'What really gets under my skin,' Hoddle, 35 today, continues his theme, 'is when people say we play nice football but . . . and then criticise us for being over-elaborate, too pretty- pretty. It was said after our FA Cup tie here with Aston Villa last season when we absolutely hammered them, created no end of opportunities and lost to two outstanding strikes. I accept the criticism when it's justified but the way we play we are always going to create chances.'
Failure to make the most of them, and disappointing away form, conspired to deny Swindon the promotion place they deserved last season.
Three days ago came signs that things may be about to change. A far from convincing performance at West Ham brought the reward of three points courtesy of a deflected goal six minutes from time and a place ahead of their opponents and behind the leaders Newcastle.
It was the ideal way to round off a week when Hoddle's managerial reputation was further enhanced by the 3-1 victory, but more importantly by the cohesive performance, of his Barclays League XI against their Italian counterparts.
The obvious England manager of the future? He does look tailor- made for the role. Naturally he has the respect of all his players, he talks a good game and has a definite strategy that takes no account of injuries and withdrawals - the traditional quicksand of international management.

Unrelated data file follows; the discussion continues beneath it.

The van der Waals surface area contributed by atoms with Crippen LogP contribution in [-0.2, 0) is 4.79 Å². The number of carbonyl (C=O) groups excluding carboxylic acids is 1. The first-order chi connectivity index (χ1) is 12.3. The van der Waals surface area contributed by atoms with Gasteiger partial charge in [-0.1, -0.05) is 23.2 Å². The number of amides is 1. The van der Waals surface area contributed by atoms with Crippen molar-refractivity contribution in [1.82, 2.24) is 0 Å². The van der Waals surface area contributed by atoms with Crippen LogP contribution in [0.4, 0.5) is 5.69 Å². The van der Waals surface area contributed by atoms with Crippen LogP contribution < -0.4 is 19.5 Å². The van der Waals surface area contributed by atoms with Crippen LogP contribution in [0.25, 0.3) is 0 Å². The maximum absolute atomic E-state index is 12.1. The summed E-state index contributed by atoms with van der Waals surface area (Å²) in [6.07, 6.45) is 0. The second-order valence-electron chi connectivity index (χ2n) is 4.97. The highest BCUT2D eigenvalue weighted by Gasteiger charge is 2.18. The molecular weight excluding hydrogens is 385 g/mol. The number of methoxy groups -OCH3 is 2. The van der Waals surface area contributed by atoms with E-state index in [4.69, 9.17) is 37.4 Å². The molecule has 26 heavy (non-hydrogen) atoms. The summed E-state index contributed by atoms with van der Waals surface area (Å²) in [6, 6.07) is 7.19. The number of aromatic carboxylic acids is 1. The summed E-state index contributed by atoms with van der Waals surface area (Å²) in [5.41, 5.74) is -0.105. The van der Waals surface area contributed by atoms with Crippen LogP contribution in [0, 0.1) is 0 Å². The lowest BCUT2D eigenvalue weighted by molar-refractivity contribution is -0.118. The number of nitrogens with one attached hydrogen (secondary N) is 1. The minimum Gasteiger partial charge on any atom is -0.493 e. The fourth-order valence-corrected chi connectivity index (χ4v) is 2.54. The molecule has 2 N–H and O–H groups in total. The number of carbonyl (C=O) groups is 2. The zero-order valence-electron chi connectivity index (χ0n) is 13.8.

'Considering we had only been together a few days our football was tremendous, you would have thought we had been together all year,' Hoddle said. His comments seemed particularly pertinent given that Graham Taylor's chief complaint is a lack of quality time with his squad.
Hoddle, always the diplomat, said: 'I can only comment on my circumstances. I knew the way I wanted to play and with the cream of the country to choose from it did not matter too much who dropped out, we had other players up our sleeve who would be as strong if not stronger.'
The 'way' was the Swindon way with a sweeper, defenders playing intelligently out from the back, a midfield comprised of bright minds, good passers and clever movement and with a striker laying just off the front two.
Among those to be impressed at Ashton Gate was the Italian Serie B manager and former World Cup winner, Marco Tardelli. 'Your team played in the traditional English style but with more emphasis on technique and less of the long ball,' he said.
It's the gospel Hoddle has preached since he arrived at the County Ground 18 months ago with just eight games between them and the drop to the then Third Division.
Relegation was averted, narrowly, and he now recalls: 'Those eight games were a great foundation for the job. I remember my emotions during that period, the way I kept to my principles and held my nerve.
'It stood me in good stead last season when we had twice lost to Cambridge and were due to face them again in the Cup. One or two players said that they thought we would have to adapt but my argument was that we hadn't once got the ball down against them and played. If we did that and still lost maybe I would then have had a rethink but as it turned out we played like we can, won 3-0 and have since also beaten them here 4-1.'